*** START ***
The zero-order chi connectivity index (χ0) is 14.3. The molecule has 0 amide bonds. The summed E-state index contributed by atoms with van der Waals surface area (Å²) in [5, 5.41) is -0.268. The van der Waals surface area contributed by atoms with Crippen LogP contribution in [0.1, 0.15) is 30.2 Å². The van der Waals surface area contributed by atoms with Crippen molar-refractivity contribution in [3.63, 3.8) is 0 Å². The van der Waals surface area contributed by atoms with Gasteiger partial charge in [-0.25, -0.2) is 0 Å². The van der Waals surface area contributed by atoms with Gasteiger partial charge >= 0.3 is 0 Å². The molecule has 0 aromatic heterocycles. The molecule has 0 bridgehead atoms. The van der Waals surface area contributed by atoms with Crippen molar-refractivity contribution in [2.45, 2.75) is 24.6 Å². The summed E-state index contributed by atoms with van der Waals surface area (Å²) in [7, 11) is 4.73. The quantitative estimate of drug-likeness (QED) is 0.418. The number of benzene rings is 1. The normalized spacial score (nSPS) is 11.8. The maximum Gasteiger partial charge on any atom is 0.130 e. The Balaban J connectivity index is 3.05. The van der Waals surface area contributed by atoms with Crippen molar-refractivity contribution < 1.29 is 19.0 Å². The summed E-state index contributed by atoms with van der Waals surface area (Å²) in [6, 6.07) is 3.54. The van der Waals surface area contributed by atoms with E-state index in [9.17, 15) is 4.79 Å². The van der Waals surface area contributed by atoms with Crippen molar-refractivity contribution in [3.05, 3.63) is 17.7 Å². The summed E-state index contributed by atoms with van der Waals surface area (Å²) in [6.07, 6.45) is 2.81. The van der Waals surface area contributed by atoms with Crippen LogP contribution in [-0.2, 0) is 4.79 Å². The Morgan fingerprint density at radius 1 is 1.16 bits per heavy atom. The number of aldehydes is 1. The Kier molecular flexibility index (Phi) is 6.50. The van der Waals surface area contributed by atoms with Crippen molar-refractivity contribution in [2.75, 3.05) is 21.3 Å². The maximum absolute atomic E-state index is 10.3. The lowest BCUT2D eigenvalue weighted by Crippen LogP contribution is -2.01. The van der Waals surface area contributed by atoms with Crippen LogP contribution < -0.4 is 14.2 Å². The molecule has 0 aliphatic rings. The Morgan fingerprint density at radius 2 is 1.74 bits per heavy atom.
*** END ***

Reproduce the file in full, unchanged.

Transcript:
The zero-order chi connectivity index (χ0) is 14.3. The molecule has 0 amide bonds. The summed E-state index contributed by atoms with van der Waals surface area (Å²) in [5, 5.41) is -0.268. The van der Waals surface area contributed by atoms with Crippen LogP contribution in [0.1, 0.15) is 30.2 Å². The van der Waals surface area contributed by atoms with Crippen molar-refractivity contribution in [3.63, 3.8) is 0 Å². The van der Waals surface area contributed by atoms with Gasteiger partial charge in [-0.25, -0.2) is 0 Å². The van der Waals surface area contributed by atoms with Gasteiger partial charge >= 0.3 is 0 Å². The molecule has 0 aromatic heterocycles. The molecule has 0 bridgehead atoms. The van der Waals surface area contributed by atoms with Crippen molar-refractivity contribution in [2.45, 2.75) is 24.6 Å². The summed E-state index contributed by atoms with van der Waals surface area (Å²) in [7, 11) is 4.73. The quantitative estimate of drug-likeness (QED) is 0.418. The number of benzene rings is 1. The normalized spacial score (nSPS) is 11.8. The maximum Gasteiger partial charge on any atom is 0.130 e. The Balaban J connectivity index is 3.05. The van der Waals surface area contributed by atoms with Crippen molar-refractivity contribution < 1.29 is 19.0 Å². The summed E-state index contributed by atoms with van der Waals surface area (Å²) in [6, 6.07) is 3.54. The van der Waals surface area contributed by atoms with E-state index in [9.17, 15) is 4.79 Å². The van der Waals surface area contributed by atoms with Crippen molar-refractivity contribution in [3.05, 3.63) is 17.7 Å². The summed E-state index contributed by atoms with van der Waals surface area (Å²) in [6.07, 6.45) is 2.81. The van der Waals surface area contributed by atoms with Crippen LogP contribution in [-0.2, 0) is 4.79 Å². The Morgan fingerprint density at radius 1 is 1.16 bits per heavy atom. The number of aldehydes is 1. The Kier molecular flexibility index (Phi) is 6.50. The van der Waals surface area contributed by atoms with Crippen molar-refractivity contribution in [2.75, 3.05) is 21.3 Å². The maximum absolute atomic E-state index is 10.3. The lowest BCUT2D eigenvalue weighted by Crippen LogP contribution is -2.01. The van der Waals surface area contributed by atoms with Crippen LogP contribution < -0.4 is 14.2 Å². The molecule has 0 aliphatic rings. The Morgan fingerprint density at radius 2 is 1.74 bits per heavy atom.